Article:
Speaking at an industry lunch on the first official day of the Edinburgh Fringe Nica Burns, producer of the Edinburgh Comedy Awards, announced that comedy deserves more recognition for the contribution it has made to culture. The West End producer and theatre owner set up the award, previously known as the Perrier, in 1981.
Nica delivered a brief history of the festival, focusing on the theatre companies who were not invited to the specially curated Edinburgh International Festival 70 years ago who “said ‘fuck you, we’re coming anyway’ …that’s the spirit of the Fringe.”
Of course we know that eventually the Edinburgh Fringe became the biggest comedy event on the calendar and as alternative comedy came of age – with its foundations in “tolerance and acceptance… the young responded and pushed the old comics off the stages and off the TV screens.” The Fringe gave these new comedians “the gift of long shows to speak in depth about serious topics…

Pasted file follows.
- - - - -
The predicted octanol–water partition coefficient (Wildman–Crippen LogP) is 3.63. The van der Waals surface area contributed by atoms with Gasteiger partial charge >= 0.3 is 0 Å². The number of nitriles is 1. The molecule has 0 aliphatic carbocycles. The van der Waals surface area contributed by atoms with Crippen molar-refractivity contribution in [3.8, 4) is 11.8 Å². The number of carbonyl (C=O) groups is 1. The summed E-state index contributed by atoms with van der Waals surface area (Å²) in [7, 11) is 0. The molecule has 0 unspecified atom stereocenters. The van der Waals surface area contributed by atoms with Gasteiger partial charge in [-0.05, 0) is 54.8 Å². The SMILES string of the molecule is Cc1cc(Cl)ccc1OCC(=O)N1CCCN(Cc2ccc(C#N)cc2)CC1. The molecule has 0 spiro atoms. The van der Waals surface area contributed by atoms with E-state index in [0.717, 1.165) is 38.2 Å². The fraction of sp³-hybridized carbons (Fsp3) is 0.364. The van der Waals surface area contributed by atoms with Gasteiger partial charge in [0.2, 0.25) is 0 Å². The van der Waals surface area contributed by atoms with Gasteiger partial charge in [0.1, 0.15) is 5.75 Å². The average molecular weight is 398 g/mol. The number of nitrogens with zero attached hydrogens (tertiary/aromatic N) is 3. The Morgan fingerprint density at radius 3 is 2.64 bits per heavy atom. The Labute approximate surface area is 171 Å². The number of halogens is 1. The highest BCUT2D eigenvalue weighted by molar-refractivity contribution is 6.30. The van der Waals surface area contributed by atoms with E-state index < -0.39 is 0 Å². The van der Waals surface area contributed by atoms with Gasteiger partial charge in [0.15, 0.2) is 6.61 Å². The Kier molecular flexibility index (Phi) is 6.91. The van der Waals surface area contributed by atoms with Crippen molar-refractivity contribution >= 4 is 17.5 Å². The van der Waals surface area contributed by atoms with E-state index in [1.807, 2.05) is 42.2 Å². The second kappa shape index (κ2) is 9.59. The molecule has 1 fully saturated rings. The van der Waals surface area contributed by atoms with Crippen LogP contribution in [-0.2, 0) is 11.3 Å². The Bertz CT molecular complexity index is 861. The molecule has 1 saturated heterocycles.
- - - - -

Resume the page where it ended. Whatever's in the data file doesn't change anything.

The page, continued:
“We have a great deal to be proud of in terms of what comedians and the comedy industry has contributed to societal change – and we can keep doing it” Nica continued, noting some comedians who have famously struck out into pastures new, such as Tim Minchin writing musicals such as Matilda, Laura Solon becoming a Hollywood screenwriter and David Walliams’ children’s books.
Yet, “Comedy isn’t given the status film, theatre or dance is given. Why? It’s about time people took the contribution of comedians more seriously to our culture and internationally.” Hear hear.
The (now) Lastminute.com Edinburgh Comedy Awards shortlist will be announced on 23rd August and we will find out the winners on Saturday 26th August.